Just ran into a Web site called the Asian Pacific Islanders
Name Pronunciation Guide from Susan Kullmann. Originally developed at Cal Poly Pomona, the site features lots of typical names from Japanese, Chinese (Mandarin & Cantonese), Cambodian, Korean, Thai, Vietnamese, Filipino and Indonesian with spoken versions
You know that neighbor across the street you meet at the mailbox? He’s as sweet as can be and just plain “good people”, but boy does he talk a lot.
If you don’t know that neighbor…you can meet him at http://www.americanaccent.com/.
Click the button doo-hickey for “Mr Thingamajig” and he will tell about how all the brouhaha and shenanigans that can happen in just one morning. It’s just chock-full of down-home sayings and idioms you know but had totally forgotten about.
Aren’t these new-fangled gadgets gosh darned great?
P.S. I know some foreigners complain that Americans talk too much, but the fact is…it’s sort of true.
UCLA has a journal of heritage language learning at
Heritage Language learners often refer to students whose parents are either immigrants from another culture or are members of a minority language community. These students may know how to speak their heritage language (or perhaps familiar with only a few phrases), but have never been formally trained in educated “grammar” (including spelling or writing).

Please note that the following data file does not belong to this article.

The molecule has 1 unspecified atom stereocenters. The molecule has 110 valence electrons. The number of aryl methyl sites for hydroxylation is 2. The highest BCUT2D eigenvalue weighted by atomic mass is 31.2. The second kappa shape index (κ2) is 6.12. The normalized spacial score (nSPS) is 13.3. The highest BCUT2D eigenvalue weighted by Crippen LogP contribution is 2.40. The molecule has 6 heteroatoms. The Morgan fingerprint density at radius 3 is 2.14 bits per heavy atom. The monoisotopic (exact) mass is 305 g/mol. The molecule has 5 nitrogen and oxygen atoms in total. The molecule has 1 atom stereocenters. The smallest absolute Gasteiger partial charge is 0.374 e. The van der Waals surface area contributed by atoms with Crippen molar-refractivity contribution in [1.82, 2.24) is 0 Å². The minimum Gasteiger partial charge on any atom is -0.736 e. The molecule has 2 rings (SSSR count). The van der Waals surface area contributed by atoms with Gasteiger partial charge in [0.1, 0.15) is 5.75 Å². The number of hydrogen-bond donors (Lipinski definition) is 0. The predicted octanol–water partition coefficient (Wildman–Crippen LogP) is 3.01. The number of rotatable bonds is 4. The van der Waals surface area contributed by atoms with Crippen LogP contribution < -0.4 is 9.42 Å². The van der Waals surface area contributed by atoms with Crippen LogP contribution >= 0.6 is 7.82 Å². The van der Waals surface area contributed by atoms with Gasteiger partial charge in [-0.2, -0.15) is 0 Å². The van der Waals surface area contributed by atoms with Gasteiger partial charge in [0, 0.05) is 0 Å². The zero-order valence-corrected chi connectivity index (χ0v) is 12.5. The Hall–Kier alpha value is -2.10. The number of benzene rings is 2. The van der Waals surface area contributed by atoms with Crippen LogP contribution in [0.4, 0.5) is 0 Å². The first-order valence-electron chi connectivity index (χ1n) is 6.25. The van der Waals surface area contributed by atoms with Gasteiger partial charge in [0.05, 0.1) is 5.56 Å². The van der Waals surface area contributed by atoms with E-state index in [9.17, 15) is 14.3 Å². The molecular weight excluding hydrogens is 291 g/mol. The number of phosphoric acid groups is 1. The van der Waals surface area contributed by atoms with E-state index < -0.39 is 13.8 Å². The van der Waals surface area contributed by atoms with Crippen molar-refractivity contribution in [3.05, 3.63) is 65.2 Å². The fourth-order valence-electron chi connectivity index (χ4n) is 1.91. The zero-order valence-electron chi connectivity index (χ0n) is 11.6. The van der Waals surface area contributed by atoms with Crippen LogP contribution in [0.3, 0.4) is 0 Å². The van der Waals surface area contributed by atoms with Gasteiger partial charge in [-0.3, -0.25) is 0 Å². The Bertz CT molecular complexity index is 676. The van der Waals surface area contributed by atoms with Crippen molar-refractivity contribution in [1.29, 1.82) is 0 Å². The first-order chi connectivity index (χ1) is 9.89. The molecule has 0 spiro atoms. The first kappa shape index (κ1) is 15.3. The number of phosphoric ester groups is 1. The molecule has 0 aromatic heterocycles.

Heritage learners usually don’t need to start from zero, but typically do need information on what the educated standards, information on technical vocabulary and exposure to the culture’s literary classics (in the actual language).
Depending on the situation, a heritage learner may be stigmatized by the educated speakers of the language as “not really speaking correctly”.
Note, there may also be learners whose ethnic background is associated with a certain language, but are at the same stage as true beginners.
I just found this blog which reports cognition studies at
If nothing else, it’s interesting to think about the neural wiring for activities we assume are “automatic”.